The wind-induced long stay at Eocheong-do resulted in many photographs, and the suggestion was made that I collect a few into a "photographer's perspective" on the week of birding. What follows can be seen and read in conjunction with the trip report posted in April's Latest Bird News; my comments here are mainly for fellow photographers who might be interested in f-stops and such. Please note, though, that I am relatively new to digital photography (and to bird photography, for that matter – my first 40 years of birding were with binoculars or telescope only) – so please take these comments with that in mind.
Indeed, photography took up only a portion of my time in the field. Getting even a single picture can take a great deal of time, and I find that I usually end up striking a balance between photography and simply searching for birds. For large parts of the day, then, I go without the camera (I feel almost unbearingly light and free such times!); very early morning, mid-day, and late evening are all usually sans camera. Usually, of course, I find the best birds during such times…
Very early morning is too dark (or foggy) for good pictures; mid-day is too light. Best times are early to mid morning and late afternoon. This first picture is of the very abundant Black-faced Bunting in late-afternoon light. I got near the ground for this picture, and the light was directly on the bird, etching its feathers wonderfully. A good general rule for this sort of light is to try and point your shadow straight at the subject. The longer the shadow, the better!
Quality of light is of first concern; I find it makes the biggest difference between pictures. Another thing is setting and background. The following pictures of Blue and White Flycatchers show what I mean. Here is one feeding on the ground – not a particularly beautiful setting, but the gorgeous bird makes up the difference!
This second picture is set against a background of grass and flowers. The Blue and Whites tend to be quite tame, especially when you stay still for a while and let them come to you.
This bird decided that it liked a shrub nearby and returned again and again to the same spot.
This Brambling is another common (but very handsome) bird on the island; again, the setting of leaves, cones and flower-tassels makes the picture worthwhile for me.
This Chinese Grosbeak was photographed from some distance, but the surrounding ivy is very attractive. It is nice to fill the frame with a bird, but a good background adds much to a picture. Just as importantly, keeping some distance creates less disturbance for the bird. I HATE flushing my subjects, and always try to choose the bird's peace over what I call an "eyelash detail" shot. When I do get eyelash detail, it is almost invariably because I wait for the bird to come to me. This takes time and patience, of course, but it is very satisfying when a bird flies or hops toward and not away from you.
This Green Sandpiper illustrates my point. I hid under a boat at some distance from this bird; it was then flushed by a man working on another boat. After he left, the sandpiper returned – but much closer! Hence some photos. When I left, sliding behind the boat and then away, the sandpiper never knew I was there.
The egret was on the same stretch of mud.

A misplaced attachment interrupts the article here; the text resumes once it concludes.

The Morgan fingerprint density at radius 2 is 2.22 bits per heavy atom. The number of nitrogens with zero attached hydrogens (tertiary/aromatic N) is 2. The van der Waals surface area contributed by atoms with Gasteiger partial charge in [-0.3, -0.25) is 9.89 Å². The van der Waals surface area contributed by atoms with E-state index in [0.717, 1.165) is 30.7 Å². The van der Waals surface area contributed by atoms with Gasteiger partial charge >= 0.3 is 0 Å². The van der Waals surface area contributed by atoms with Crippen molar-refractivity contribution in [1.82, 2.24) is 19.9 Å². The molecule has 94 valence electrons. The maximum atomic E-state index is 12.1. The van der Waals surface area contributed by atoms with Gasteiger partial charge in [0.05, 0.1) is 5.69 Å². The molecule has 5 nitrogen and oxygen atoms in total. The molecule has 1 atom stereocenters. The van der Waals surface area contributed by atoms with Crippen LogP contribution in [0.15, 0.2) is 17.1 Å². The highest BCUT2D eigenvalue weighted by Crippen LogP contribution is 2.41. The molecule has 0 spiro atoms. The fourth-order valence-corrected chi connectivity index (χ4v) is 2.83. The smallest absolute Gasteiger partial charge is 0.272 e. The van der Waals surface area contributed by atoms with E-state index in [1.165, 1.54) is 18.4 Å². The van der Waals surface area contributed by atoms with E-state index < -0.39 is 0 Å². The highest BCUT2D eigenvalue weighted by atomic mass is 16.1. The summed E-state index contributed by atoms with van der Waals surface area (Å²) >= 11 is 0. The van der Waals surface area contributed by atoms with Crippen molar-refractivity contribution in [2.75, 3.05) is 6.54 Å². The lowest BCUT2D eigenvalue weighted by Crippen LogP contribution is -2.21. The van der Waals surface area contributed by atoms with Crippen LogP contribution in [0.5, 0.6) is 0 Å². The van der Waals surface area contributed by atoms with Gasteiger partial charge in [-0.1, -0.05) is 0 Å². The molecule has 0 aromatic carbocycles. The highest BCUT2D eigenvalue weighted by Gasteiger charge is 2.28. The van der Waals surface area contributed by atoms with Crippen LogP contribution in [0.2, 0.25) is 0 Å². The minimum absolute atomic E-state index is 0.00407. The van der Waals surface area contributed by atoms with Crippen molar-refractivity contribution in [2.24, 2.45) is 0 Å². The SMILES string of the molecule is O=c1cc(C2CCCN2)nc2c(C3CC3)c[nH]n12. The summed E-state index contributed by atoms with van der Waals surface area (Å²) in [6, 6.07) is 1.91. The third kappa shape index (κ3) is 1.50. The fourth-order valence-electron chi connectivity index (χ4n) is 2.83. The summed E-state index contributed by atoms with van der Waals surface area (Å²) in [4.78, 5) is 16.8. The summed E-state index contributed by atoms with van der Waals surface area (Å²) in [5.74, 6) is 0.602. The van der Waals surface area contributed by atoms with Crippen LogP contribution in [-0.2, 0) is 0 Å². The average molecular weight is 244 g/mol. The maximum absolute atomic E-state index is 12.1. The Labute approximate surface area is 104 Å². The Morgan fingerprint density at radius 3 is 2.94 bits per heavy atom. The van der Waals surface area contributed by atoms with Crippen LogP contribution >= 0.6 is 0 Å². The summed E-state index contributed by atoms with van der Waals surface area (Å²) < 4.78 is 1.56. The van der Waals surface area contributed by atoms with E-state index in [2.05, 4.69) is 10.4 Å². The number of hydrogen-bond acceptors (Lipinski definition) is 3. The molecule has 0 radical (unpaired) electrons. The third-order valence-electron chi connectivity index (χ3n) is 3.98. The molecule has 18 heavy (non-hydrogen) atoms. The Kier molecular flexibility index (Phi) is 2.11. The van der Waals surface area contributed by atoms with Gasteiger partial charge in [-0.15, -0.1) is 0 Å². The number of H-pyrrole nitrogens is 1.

Here are two different Narcissus Flycatchers – one a greeny-backed "Owstoni-type" and the other a nominate narcissina. The first was directly lit by late afternnon light:
While the second was frequenting a small water-pool below the reservoir. It was extremely tame, and kept returning (as flycatchers do) to a snag of branch. The side of the pool (old mossy concrete) made a uniformly dark background. I stood in a little hut (part of the waterworks) and took as many pictures as I wished – the only drawback was dim lighting.
Flycatchers have an attractive way of spreading or drooping their wings (especially as they like to bathe).
The Siberian Blue Robin is one of my favourites. They often appear in small plowed places; this one was inside a chicken run. Again, 15 minutes or so of (my) standing still taught the bird to ignore me, and it came very close (as did the chickens).
This picture of a Siberian Stonechat was taken in direct late afternoon light. The stonechats had been somewhat uncharacteristically shy during the preceding days, but the sudden appearance of sunshine and calmer winds seemed to delight them, and this individual flew in quite close then hopped around quite unconcerned by my presence.
This other stonechat picture was taken very near the preceding one but facing in a different direction – the lighting is not as fine, but the pea flowers make up for it!
This White's Thrush is perhaps my favourite picture from the trip – the diagonal of the tree trunk, the ivy and the green background make a fitting context for one of the world's prettiest thrushes<…>/p>
Back to the harbour for this Wood Sandpiper – also photographed from behind the boat, and also helped by late afternoon light.
The final photo for this Eocheong report is this plump and handsome Yellow-breasted Bunting – no question what it eats! Not a perfect shot but I didn't want to move position and bother him at his meal. Too much stalking usually (1) disturbs the bird and (2) loses the picture; usually waiting is the better strategy.
Equipment note: all images taken with a Canon 1D Mark III camera and a 600mm f4 lens with 1.4 teleconverter. I shoot in RAW then process with Photoshop.